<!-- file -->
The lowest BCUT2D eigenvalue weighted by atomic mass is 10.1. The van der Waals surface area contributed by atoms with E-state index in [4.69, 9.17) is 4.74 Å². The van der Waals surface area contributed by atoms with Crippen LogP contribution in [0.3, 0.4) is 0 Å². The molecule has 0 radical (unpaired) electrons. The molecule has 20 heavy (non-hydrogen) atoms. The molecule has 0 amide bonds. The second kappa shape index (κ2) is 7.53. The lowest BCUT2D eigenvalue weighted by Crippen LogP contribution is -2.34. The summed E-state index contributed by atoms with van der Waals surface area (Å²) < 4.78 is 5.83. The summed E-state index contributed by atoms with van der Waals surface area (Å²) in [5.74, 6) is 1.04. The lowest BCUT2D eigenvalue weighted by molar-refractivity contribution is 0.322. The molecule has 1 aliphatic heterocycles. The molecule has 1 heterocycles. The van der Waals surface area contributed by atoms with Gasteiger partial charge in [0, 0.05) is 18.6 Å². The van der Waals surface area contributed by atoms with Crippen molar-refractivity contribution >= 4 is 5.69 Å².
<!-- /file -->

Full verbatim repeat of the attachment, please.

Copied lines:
The lowest BCUT2D eigenvalue weighted by atomic mass is 10.1. The van der Waals surface area contributed by atoms with E-state index in [4.69, 9.17) is 4.74 Å². The van der Waals surface area contributed by atoms with Crippen LogP contribution in [0.3, 0.4) is 0 Å². The molecule has 0 radical (unpaired) electrons. The molecule has 20 heavy (non-hydrogen) atoms. The molecule has 0 amide bonds. The second kappa shape index (κ2) is 7.53. The lowest BCUT2D eigenvalue weighted by Crippen LogP contribution is -2.34. The summed E-state index contributed by atoms with van der Waals surface area (Å²) < 4.78 is 5.83. The summed E-state index contributed by atoms with van der Waals surface area (Å²) in [5.74, 6) is 1.04. The lowest BCUT2D eigenvalue weighted by molar-refractivity contribution is 0.322. The molecule has 1 aliphatic heterocycles. The molecule has 1 heterocycles. The van der Waals surface area contributed by atoms with Gasteiger partial charge in [0, 0.05) is 18.6 Å². The van der Waals surface area contributed by atoms with Crippen molar-refractivity contribution >= 4 is 5.69 Å².